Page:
In an era of Casual Fridays and work-from-home colleagues, how can you maintain effective office communication in a changing business climate?
We’ll steer you through changes in business etiquette, and help you successfully navigate through the new realities of workplace conflict and office politics.
After about 10 years of trying unsuccessfully to persuade major
retailers to come to America’s urban centers, Joe Sitt started building
a retail empire of his own in the nation’s inner cities. Here’s how Sitt succeeded:
When black singer Sam Cooke toured England in the 1960s, he spoke with
music critics about his songwriting, the music business and the history
of rock ‘n’ roll.
The success story of Dan Mintz’s advertising agency in China is one of patience and persistence. But above all, it’s about guanxi (gwan-she), or building relationships.
New England Patriots head coach Bill Belichick has won the Super Bowl
three times despite working in a league structured to discourage
football dynasties. At least in part, he does it by:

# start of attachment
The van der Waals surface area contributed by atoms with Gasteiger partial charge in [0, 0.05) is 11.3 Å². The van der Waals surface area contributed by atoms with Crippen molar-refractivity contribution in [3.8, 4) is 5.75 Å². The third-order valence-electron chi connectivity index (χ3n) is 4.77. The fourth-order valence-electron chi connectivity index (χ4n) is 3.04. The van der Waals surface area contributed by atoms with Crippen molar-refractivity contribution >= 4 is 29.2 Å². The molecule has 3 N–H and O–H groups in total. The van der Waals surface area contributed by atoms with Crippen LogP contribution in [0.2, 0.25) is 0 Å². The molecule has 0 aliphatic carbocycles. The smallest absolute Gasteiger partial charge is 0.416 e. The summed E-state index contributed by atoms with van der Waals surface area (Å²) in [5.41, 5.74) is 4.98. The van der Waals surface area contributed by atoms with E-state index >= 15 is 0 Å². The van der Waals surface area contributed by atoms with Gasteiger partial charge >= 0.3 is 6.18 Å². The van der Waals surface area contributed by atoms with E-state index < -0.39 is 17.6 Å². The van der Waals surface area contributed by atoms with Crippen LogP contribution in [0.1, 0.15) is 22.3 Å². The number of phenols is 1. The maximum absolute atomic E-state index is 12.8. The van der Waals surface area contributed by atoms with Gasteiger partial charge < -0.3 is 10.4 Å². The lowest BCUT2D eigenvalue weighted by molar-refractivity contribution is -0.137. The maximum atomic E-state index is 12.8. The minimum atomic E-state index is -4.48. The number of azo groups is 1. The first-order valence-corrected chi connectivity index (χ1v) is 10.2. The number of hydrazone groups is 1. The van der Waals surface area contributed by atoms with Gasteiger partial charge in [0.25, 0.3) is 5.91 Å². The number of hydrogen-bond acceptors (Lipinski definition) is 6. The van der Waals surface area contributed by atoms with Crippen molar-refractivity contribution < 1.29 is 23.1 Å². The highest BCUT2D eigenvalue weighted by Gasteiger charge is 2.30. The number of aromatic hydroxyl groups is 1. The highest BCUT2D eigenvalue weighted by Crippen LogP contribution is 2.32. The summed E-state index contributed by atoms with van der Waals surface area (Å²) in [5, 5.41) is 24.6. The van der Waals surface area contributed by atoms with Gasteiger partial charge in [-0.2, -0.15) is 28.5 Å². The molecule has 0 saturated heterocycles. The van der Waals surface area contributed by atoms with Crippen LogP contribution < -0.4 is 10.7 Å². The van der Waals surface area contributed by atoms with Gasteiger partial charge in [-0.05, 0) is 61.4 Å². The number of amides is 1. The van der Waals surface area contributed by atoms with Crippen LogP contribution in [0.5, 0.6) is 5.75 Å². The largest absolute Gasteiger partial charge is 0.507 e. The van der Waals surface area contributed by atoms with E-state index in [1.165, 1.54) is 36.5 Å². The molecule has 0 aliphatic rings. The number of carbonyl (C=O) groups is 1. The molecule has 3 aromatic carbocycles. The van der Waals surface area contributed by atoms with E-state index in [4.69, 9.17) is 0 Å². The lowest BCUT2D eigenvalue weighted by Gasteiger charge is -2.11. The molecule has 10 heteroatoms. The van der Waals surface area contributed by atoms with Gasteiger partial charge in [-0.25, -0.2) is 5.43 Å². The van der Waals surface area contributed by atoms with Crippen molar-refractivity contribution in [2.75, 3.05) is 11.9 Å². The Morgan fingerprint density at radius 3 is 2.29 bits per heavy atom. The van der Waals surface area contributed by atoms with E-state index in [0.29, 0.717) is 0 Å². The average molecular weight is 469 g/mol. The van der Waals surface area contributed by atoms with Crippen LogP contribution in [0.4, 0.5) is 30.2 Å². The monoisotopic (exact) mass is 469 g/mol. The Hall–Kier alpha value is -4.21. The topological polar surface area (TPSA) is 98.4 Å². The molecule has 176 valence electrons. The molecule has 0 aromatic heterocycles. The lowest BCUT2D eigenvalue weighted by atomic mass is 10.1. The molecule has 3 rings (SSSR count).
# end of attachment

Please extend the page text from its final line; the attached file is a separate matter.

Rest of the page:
Bernie Sanders, the independent congressman running for an open Senate
seat in Vermont, certainly holds unconventional—some would say
career-killing—views as a democratic socialist. But the voters keep
sending him back to Washington because of these three traits:
As a sideman in countless acts before hitting it big, guitar god Jimi
Hendrix was so unassuming that he could pester blues masters like
Albert King about how they bent the guitar strings to produce a certain
sound. The stars gladly shared trade secrets, never guessing how fast
Hendrix would surpass them.
Effa Manley was the only woman owner in the Negro baseball leagues.
Manley co-owned the Newark Eagles with her husband Abe, but it was Effa
who ran the show.
As a new Marine Corps lieutenant, Peter Pace arrived in Vietnam just in
time for the Tet Offensive, during which about 84,000 Viet Cong and
North Vietnamese fighters attacked 36 cities and towns in the early
months of 1968. Now a general, Pace tells two stories of how he developed as a leader.
Use these eight strategies for avoiding the rookie mistakes new leaders often make:
“Ninety-nine percent of people, once they learn how to do something,
stop improving,” says K. Anders Ericsson, professor of psychology at
Florida State University and co-editor of Expert Performance in Sports.